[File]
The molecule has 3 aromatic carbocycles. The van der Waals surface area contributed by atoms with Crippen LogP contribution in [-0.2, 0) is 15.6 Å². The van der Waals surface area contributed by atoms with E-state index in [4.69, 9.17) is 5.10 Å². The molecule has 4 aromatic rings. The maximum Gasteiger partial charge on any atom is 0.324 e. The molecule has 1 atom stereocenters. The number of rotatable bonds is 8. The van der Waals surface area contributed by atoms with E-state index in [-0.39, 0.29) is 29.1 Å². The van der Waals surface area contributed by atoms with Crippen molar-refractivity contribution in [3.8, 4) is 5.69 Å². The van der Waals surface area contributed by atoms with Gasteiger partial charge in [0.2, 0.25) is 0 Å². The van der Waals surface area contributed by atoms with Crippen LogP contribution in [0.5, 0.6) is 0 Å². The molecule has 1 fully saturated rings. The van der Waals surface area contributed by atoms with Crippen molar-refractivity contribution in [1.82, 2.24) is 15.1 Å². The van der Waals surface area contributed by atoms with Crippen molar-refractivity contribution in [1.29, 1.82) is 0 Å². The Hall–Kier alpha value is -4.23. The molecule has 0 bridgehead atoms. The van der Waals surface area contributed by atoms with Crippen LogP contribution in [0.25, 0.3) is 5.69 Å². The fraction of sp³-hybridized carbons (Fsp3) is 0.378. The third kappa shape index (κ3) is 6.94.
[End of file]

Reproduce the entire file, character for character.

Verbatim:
The molecule has 3 aromatic carbocycles. The van der Waals surface area contributed by atoms with Crippen LogP contribution in [-0.2, 0) is 15.6 Å². The van der Waals surface area contributed by atoms with E-state index in [4.69, 9.17) is 5.10 Å². The molecule has 4 aromatic rings. The maximum Gasteiger partial charge on any atom is 0.324 e. The molecule has 1 atom stereocenters. The number of rotatable bonds is 8. The van der Waals surface area contributed by atoms with E-state index in [-0.39, 0.29) is 29.1 Å². The van der Waals surface area contributed by atoms with Crippen molar-refractivity contribution in [3.8, 4) is 5.69 Å². The van der Waals surface area contributed by atoms with Gasteiger partial charge in [0.2, 0.25) is 0 Å². The van der Waals surface area contributed by atoms with Crippen LogP contribution in [0.5, 0.6) is 0 Å². The molecule has 1 fully saturated rings. The van der Waals surface area contributed by atoms with Crippen molar-refractivity contribution in [1.82, 2.24) is 15.1 Å². The van der Waals surface area contributed by atoms with Crippen molar-refractivity contribution in [1.29, 1.82) is 0 Å². The Hall–Kier alpha value is -4.23. The molecule has 0 bridgehead atoms. The van der Waals surface area contributed by atoms with Crippen LogP contribution in [0.25, 0.3) is 5.69 Å². The fraction of sp³-hybridized carbons (Fsp3) is 0.378. The third kappa shape index (κ3) is 6.94.